Brexit: Special Status for Northern Ireland

Part of Oral Answers to Questions — Economy – in the Northern Ireland Assembly at 3:15 pm on 24th January 2017.

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Photo of Simon Hamilton Simon Hamilton DUP 3:15 pm, 24th January 2017

The Member, unfortunately, has once again proven how her party has not accepted the result and the verdict of the British people. I welcome the clarity that the Prime Minister has brought to our negotiating position. I think that there was some doubt for some time as to what she was going to do or what she was going to seek, and it is now very clear what her objectives are.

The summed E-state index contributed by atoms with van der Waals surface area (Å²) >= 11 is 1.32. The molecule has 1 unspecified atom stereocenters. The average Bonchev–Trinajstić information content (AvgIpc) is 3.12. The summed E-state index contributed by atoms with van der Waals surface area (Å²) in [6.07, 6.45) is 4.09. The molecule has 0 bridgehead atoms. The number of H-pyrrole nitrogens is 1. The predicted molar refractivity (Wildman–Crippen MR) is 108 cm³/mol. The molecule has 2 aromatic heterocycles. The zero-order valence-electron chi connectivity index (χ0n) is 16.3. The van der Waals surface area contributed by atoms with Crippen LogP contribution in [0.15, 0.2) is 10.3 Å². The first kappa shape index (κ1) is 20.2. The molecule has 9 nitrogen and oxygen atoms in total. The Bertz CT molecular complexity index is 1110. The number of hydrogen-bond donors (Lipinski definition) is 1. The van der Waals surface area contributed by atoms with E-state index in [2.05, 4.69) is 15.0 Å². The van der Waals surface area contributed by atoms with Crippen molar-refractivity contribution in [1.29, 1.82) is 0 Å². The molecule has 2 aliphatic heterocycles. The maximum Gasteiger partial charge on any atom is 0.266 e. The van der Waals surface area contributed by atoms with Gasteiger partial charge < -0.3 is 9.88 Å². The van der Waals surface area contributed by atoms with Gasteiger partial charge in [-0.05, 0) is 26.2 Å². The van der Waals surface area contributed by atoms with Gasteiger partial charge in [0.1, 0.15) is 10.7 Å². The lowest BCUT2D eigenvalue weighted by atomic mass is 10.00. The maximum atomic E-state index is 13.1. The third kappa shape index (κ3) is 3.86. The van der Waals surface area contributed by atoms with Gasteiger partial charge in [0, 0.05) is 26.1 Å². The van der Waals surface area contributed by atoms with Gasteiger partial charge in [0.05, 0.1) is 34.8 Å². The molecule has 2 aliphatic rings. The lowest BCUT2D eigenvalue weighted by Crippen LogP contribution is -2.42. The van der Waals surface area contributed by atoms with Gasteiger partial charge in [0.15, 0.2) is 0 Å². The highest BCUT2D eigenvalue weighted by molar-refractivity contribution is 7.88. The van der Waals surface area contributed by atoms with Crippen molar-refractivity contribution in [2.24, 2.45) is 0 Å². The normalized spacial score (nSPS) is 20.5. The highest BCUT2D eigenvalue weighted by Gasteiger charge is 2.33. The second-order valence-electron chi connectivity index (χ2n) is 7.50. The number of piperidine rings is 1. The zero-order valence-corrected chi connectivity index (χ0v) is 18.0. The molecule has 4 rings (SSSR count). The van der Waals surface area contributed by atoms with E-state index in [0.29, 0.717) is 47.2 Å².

I will repeat what I said in response to Mrs Overend. I think that Northern Ireland, hampered as it is by the circumstances that we find ourselves in, will and should continue to seek a deal that reflects the particular circumstances of Northern Ireland. Northern Ireland and where it is located has a particular history and a particular geography that must be reflected, I believe, in any ultimate deal. It is regrettable that, for a while at least, the Northern Ireland voice will not be heard as clearly as it should be at a critical time in those negotiations. It is unfortunate that that is the case. As I said before, Northern Ireland's voice has been heard loudly and clearly, and Northern Ireland's interests have been heard loudly and clearly over the last number of months. I think that it is well understood by the Prime Minister and her team what those particular circumstances are and what the unique history and geography of this part of the world are. I hope that that will be reflected in any ultimate deal, and I also think that that is being viewed very sympathetically in Brussels.